He was nine at the time, about average size for his age but quieter than most of the other boys. His mom just moved he and his sister from the big city to this tiny rural community where they had family. The school was small and the kids were friendly . . . for the most part. But there was that one kid. The big one who taunted him, teased him about his ears and his small stature. He was a big guy for his age and had a few followers around campus. Colten just ignored him at first, thinking it would stop eventually. But it didn’t stop. It just got worse until the kid caught Colten in the bathroom and shoved him against the wall and sneered at him, “you better be watching your back. And remember, I’m always watching you.” Colten tells no one.
Miles away, in a gated community, a middle aged woman frantically cleans up the mess the puppy made while she was at the grocery store. She weeps silently as her fingers work to repair the tiny rip in her husband’s chair, knowing he will shoot the puppy if he sees the damage. She can handle the beating but not losing the puppy. Her mind is reeling with guilt for not putting the puppy out before she left and worry that she can’t act her way around the fear that’s brewing in her stomach. He can always tell if something is wrong. She should be stronger by now; able to leave him for good. But she can’t. She’s in the grip of guilt that years of bullying have created. Sometimes she even thinks it’s her fault. She tells no one.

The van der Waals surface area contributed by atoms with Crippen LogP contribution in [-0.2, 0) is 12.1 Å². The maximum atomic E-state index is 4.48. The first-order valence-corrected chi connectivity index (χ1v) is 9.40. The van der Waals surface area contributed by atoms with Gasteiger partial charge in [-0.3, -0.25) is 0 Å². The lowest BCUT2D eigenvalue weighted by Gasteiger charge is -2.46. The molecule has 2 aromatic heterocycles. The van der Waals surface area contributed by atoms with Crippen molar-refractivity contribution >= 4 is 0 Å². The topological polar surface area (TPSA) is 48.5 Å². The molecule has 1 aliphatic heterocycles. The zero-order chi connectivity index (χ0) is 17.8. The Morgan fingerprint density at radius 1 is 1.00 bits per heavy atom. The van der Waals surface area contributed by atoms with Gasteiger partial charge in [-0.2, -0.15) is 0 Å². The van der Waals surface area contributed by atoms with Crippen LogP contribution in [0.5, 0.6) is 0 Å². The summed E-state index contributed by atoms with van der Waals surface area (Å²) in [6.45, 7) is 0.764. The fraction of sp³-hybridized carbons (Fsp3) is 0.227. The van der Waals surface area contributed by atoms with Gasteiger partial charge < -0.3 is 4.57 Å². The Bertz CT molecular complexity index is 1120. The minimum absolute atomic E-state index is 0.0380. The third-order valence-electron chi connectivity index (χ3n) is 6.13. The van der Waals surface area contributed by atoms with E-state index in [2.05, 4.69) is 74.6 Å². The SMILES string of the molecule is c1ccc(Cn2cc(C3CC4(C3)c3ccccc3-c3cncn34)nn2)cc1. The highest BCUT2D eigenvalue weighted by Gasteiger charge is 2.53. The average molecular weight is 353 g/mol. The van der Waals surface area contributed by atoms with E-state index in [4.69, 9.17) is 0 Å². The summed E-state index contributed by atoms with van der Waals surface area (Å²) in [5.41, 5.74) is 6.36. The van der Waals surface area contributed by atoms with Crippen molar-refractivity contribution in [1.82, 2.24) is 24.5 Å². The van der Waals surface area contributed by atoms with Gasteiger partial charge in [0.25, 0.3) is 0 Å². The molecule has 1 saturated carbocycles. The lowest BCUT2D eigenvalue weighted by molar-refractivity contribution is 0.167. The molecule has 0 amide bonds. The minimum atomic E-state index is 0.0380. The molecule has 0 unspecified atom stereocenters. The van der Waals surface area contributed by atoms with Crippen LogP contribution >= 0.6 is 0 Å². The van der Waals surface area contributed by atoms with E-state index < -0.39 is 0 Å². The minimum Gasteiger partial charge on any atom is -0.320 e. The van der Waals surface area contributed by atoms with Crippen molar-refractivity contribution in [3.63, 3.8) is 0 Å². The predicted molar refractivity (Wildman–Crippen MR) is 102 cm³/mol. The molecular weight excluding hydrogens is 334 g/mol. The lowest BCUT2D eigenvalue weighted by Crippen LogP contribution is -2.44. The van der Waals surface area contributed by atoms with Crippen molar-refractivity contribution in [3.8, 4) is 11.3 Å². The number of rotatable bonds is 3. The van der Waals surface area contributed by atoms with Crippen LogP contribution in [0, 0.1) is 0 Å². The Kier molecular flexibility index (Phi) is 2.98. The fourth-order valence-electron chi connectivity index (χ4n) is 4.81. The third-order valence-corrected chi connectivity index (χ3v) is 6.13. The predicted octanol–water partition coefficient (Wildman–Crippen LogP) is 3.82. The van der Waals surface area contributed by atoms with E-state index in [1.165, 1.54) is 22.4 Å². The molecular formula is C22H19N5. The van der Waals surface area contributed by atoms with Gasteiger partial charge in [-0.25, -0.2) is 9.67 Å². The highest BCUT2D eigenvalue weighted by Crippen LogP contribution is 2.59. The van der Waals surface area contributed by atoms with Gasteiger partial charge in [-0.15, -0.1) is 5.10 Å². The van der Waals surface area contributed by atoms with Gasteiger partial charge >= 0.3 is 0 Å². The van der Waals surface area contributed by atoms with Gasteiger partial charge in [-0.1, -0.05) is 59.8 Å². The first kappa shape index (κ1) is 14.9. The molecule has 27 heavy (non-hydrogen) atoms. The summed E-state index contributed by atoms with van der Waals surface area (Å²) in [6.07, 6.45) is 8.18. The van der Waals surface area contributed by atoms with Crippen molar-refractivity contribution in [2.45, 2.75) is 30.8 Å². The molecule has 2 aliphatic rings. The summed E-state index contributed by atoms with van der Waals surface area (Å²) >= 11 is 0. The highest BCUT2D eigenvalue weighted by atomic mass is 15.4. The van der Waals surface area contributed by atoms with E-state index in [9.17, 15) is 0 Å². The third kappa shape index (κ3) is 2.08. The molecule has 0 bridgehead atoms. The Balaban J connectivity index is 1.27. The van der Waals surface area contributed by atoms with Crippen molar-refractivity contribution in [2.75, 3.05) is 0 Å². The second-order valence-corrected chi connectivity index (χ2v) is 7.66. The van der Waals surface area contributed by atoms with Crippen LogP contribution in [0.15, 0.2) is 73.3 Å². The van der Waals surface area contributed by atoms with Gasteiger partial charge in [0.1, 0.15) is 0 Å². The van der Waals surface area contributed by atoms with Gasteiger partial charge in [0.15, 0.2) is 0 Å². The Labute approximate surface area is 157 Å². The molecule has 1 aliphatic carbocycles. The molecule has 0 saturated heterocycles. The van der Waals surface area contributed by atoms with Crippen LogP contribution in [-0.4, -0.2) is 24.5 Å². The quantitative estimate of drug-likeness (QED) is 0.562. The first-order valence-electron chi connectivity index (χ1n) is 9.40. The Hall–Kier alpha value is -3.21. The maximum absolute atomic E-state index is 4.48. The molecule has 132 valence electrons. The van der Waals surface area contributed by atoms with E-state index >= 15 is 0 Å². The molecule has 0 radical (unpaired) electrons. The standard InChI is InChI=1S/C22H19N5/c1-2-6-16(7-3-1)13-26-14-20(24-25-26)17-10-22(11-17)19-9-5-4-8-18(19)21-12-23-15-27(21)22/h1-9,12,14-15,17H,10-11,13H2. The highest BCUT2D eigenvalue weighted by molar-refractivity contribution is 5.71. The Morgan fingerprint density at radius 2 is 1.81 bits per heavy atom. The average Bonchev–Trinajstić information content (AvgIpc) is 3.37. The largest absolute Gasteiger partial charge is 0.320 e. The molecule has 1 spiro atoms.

Jason is smitten with his new girlfriend. He could hardly believe it when she agreed to date him. Things went okay for a while but when they went bad, they went very bad. She takes his car for hours and leaves him stranded at work until he finally has no choice but to walk home. Once she was gone for two days. She’s always asking for money and knows when his pay dates are. Despite all his efforts to please her, she still tells him he’s stupid and calls him a weirdo in front of her friends. He knows he should end the relationship but then he would be alone, because by now he believes he is stupid and no one else would want him – or at least that’s what she tells him. Jason never tells anyone.
Today in our town, in your neighborhood, in your church, maybe even in your family, someone is being abused and it all started with a bully. Saying that word hurts my mouth. Typing it makes me angry. Because at the root of shame, pain and humiliation, you’ll always find a bully. Maybe it was in grade school, or at a family reunion, on the football team, or at church camp. It might even have been your parent or spouse, the person you depended on to take care of you and keep you safe. The bully is there and made an indention in your very being.
One in five students report being bullied; 64% of those students never reported it to anyone. Do you have any idea the kind of courage it takes to tell someone you’re being bullied? The stakes are high. Sometimes life and death high. All of that has to change if we have any hopes of stopping the terror so many are living everyday. It’s time to say ENOUGH. Step up. Make yourself heard.
It’s our turn to make it right. firstname.lastname@example.org 682-936-4842